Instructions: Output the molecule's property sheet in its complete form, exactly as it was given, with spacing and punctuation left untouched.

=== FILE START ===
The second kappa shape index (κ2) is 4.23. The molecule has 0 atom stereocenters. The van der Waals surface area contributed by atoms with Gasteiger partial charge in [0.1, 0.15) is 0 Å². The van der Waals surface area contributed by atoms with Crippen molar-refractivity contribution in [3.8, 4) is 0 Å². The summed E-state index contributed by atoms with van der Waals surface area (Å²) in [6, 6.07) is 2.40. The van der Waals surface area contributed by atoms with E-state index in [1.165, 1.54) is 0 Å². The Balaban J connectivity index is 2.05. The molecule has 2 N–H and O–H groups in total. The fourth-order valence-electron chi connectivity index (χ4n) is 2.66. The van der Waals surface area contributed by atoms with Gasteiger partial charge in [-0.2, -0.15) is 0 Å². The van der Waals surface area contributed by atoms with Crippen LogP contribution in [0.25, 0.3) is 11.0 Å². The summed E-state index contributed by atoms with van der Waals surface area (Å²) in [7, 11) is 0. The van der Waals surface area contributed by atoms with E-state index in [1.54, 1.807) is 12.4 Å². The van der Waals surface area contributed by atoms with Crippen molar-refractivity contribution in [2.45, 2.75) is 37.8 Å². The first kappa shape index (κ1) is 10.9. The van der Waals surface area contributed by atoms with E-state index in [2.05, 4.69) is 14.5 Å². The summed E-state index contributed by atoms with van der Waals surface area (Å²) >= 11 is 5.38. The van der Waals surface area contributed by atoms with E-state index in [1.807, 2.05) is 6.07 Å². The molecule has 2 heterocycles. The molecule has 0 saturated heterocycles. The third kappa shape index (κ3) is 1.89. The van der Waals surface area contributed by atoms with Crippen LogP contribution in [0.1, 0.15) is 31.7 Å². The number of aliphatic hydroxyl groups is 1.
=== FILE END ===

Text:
The second kappa shape index (κ2) is 4.23. The molecule has 0 atom stereocenters. The van der Waals surface area contributed by atoms with Gasteiger partial charge in [0.1, 0.15) is 0 Å². The van der Waals surface area contributed by atoms with Crippen molar-refractivity contribution in [3.8, 4) is 0 Å². The summed E-state index contributed by atoms with van der Waals surface area (Å²) in [6, 6.07) is 2.40. The van der Waals surface area contributed by atoms with E-state index in [1.165, 1.54) is 0 Å². The Balaban J connectivity index is 2.05. The molecule has 2 N–H and O–H groups in total. The fourth-order valence-electron chi connectivity index (χ4n) is 2.66. The van der Waals surface area contributed by atoms with Gasteiger partial charge in [-0.2, -0.15) is 0 Å². The van der Waals surface area contributed by atoms with Crippen LogP contribution in [0.25, 0.3) is 11.0 Å². The summed E-state index contributed by atoms with van der Waals surface area (Å²) in [7, 11) is 0. The van der Waals surface area contributed by atoms with E-state index in [1.54, 1.807) is 12.4 Å². The van der Waals surface area contributed by atoms with Crippen molar-refractivity contribution in [2.45, 2.75) is 37.8 Å². The first kappa shape index (κ1) is 10.9. The van der Waals surface area contributed by atoms with E-state index in [2.05, 4.69) is 14.5 Å². The summed E-state index contributed by atoms with van der Waals surface area (Å²) >= 11 is 5.38. The van der Waals surface area contributed by atoms with E-state index in [1.807, 2.05) is 6.07 Å². The molecule has 2 heterocycles. The molecule has 0 saturated heterocycles. The third kappa shape index (κ3) is 1.89. The van der Waals surface area contributed by atoms with Crippen LogP contribution in [0.1, 0.15) is 31.7 Å². The number of aliphatic hydroxyl groups is 1.